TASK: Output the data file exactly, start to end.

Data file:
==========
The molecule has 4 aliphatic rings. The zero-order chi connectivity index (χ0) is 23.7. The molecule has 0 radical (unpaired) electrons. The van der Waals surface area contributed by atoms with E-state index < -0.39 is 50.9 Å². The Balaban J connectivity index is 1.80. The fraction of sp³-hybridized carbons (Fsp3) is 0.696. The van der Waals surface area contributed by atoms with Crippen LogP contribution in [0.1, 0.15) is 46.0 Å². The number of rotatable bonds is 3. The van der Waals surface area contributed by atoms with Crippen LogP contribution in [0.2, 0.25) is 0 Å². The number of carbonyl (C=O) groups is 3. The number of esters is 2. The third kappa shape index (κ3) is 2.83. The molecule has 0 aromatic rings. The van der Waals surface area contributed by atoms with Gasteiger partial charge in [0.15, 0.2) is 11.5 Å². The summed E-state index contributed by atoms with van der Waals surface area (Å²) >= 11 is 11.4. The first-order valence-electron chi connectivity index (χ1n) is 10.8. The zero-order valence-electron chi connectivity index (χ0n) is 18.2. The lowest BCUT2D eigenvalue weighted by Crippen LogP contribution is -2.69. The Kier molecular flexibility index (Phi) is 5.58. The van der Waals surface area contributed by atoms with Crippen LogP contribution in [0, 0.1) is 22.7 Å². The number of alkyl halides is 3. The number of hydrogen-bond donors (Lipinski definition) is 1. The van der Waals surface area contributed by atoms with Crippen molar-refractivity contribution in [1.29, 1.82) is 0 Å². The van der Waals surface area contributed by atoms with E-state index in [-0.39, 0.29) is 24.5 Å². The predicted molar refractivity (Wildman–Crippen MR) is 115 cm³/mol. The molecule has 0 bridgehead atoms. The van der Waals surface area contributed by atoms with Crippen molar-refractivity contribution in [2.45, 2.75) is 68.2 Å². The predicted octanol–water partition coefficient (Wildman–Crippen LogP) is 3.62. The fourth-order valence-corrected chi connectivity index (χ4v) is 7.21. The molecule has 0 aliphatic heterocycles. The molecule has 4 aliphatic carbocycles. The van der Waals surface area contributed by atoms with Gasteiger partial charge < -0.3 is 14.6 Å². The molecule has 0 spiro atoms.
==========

The molecule has 4 aliphatic rings. The zero-order chi connectivity index (χ0) is 23.7. The molecule has 0 radical (unpaired) electrons. The van der Waals surface area contributed by atoms with E-state index < -0.39 is 50.9 Å². The Balaban J connectivity index is 1.80. The fraction of sp³-hybridized carbons (Fsp3) is 0.696. The van der Waals surface area contributed by atoms with Crippen LogP contribution in [0.1, 0.15) is 46.0 Å². The number of rotatable bonds is 3. The van der Waals surface area contributed by atoms with Crippen LogP contribution in [0.2, 0.25) is 0 Å². The number of carbonyl (C=O) groups is 3. The number of esters is 2. The third kappa shape index (κ3) is 2.83. The molecule has 0 aromatic rings. The van der Waals surface area contributed by atoms with Gasteiger partial charge in [0.15, 0.2) is 11.5 Å². The summed E-state index contributed by atoms with van der Waals surface area (Å²) >= 11 is 11.4. The first-order valence-electron chi connectivity index (χ1n) is 10.8. The zero-order valence-electron chi connectivity index (χ0n) is 18.2. The lowest BCUT2D eigenvalue weighted by Crippen LogP contribution is -2.69. The Kier molecular flexibility index (Phi) is 5.58. The van der Waals surface area contributed by atoms with Crippen LogP contribution in [0, 0.1) is 22.7 Å². The number of alkyl halides is 3. The number of hydrogen-bond donors (Lipinski definition) is 1. The van der Waals surface area contributed by atoms with Crippen molar-refractivity contribution in [1.29, 1.82) is 0 Å². The van der Waals surface area contributed by atoms with E-state index in [-0.39, 0.29) is 24.5 Å². The predicted molar refractivity (Wildman–Crippen MR) is 115 cm³/mol. The molecule has 0 bridgehead atoms. The van der Waals surface area contributed by atoms with Crippen molar-refractivity contribution in [2.45, 2.75) is 68.2 Å². The predicted octanol–water partition coefficient (Wildman–Crippen LogP) is 3.62. The fourth-order valence-corrected chi connectivity index (χ4v) is 7.21. The molecule has 0 aliphatic heterocycles. The molecule has 4 aliphatic carbocycles. The van der Waals surface area contributed by atoms with Gasteiger partial charge < -0.3 is 14.6 Å². The molecule has 0 spiro atoms.